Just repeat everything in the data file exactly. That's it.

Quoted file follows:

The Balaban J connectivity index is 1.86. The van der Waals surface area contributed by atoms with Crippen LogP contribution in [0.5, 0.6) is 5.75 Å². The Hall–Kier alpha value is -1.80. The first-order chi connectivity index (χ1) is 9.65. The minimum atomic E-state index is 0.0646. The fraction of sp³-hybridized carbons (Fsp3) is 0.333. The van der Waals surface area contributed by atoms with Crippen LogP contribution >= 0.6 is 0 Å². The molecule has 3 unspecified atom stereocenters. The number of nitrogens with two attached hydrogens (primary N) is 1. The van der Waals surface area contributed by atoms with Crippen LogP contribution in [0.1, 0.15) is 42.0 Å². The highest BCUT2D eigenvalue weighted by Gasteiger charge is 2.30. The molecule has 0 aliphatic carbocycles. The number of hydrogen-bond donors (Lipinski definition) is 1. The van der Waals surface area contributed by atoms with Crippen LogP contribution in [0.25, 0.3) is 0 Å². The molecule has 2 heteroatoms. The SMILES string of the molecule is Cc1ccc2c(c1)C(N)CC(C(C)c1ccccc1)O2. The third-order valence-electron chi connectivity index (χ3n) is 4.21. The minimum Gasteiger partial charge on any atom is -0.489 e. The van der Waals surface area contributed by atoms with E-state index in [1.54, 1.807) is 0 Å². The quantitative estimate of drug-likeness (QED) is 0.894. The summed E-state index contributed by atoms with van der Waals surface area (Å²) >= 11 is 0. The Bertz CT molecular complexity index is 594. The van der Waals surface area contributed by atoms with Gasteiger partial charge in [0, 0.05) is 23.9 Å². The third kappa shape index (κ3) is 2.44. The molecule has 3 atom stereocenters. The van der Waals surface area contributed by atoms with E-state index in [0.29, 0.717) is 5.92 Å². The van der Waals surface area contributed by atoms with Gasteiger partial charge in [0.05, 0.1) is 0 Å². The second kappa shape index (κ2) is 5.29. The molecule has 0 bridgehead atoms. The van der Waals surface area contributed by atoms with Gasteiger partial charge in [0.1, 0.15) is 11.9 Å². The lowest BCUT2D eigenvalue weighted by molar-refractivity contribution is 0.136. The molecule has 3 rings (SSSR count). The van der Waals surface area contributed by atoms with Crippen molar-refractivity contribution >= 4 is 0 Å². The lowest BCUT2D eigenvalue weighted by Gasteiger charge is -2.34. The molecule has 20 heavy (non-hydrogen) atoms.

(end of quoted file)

The Balaban J connectivity index is 1.86. The van der Waals surface area contributed by atoms with Crippen LogP contribution in [0.5, 0.6) is 5.75 Å². The Hall–Kier alpha value is -1.80. The first-order chi connectivity index (χ1) is 9.65. The minimum atomic E-state index is 0.0646. The fraction of sp³-hybridized carbons (Fsp3) is 0.333. The van der Waals surface area contributed by atoms with Crippen LogP contribution >= 0.6 is 0 Å². The molecule has 3 unspecified atom stereocenters. The number of nitrogens with two attached hydrogens (primary N) is 1. The van der Waals surface area contributed by atoms with Crippen LogP contribution in [0.1, 0.15) is 42.0 Å². The highest BCUT2D eigenvalue weighted by Gasteiger charge is 2.30. The molecule has 0 aliphatic carbocycles. The number of hydrogen-bond donors (Lipinski definition) is 1. The van der Waals surface area contributed by atoms with Crippen LogP contribution in [0.25, 0.3) is 0 Å². The molecule has 2 heteroatoms. The SMILES string of the molecule is Cc1ccc2c(c1)C(N)CC(C(C)c1ccccc1)O2. The third-order valence-electron chi connectivity index (χ3n) is 4.21. The minimum Gasteiger partial charge on any atom is -0.489 e. The van der Waals surface area contributed by atoms with E-state index in [1.54, 1.807) is 0 Å². The quantitative estimate of drug-likeness (QED) is 0.894. The summed E-state index contributed by atoms with van der Waals surface area (Å²) >= 11 is 0. The Bertz CT molecular complexity index is 594. The van der Waals surface area contributed by atoms with Gasteiger partial charge in [0, 0.05) is 23.9 Å². The third kappa shape index (κ3) is 2.44. The molecule has 3 atom stereocenters. The van der Waals surface area contributed by atoms with E-state index in [0.29, 0.717) is 5.92 Å². The van der Waals surface area contributed by atoms with Gasteiger partial charge in [0.05, 0.1) is 0 Å². The second kappa shape index (κ2) is 5.29. The molecule has 0 bridgehead atoms. The van der Waals surface area contributed by atoms with Gasteiger partial charge in [0.1, 0.15) is 11.9 Å². The lowest BCUT2D eigenvalue weighted by molar-refractivity contribution is 0.136. The molecule has 3 rings (SSSR count). The van der Waals surface area contributed by atoms with Crippen molar-refractivity contribution >= 4 is 0 Å². The lowest BCUT2D eigenvalue weighted by Gasteiger charge is -2.34. The molecule has 20 heavy (non-hydrogen) atoms.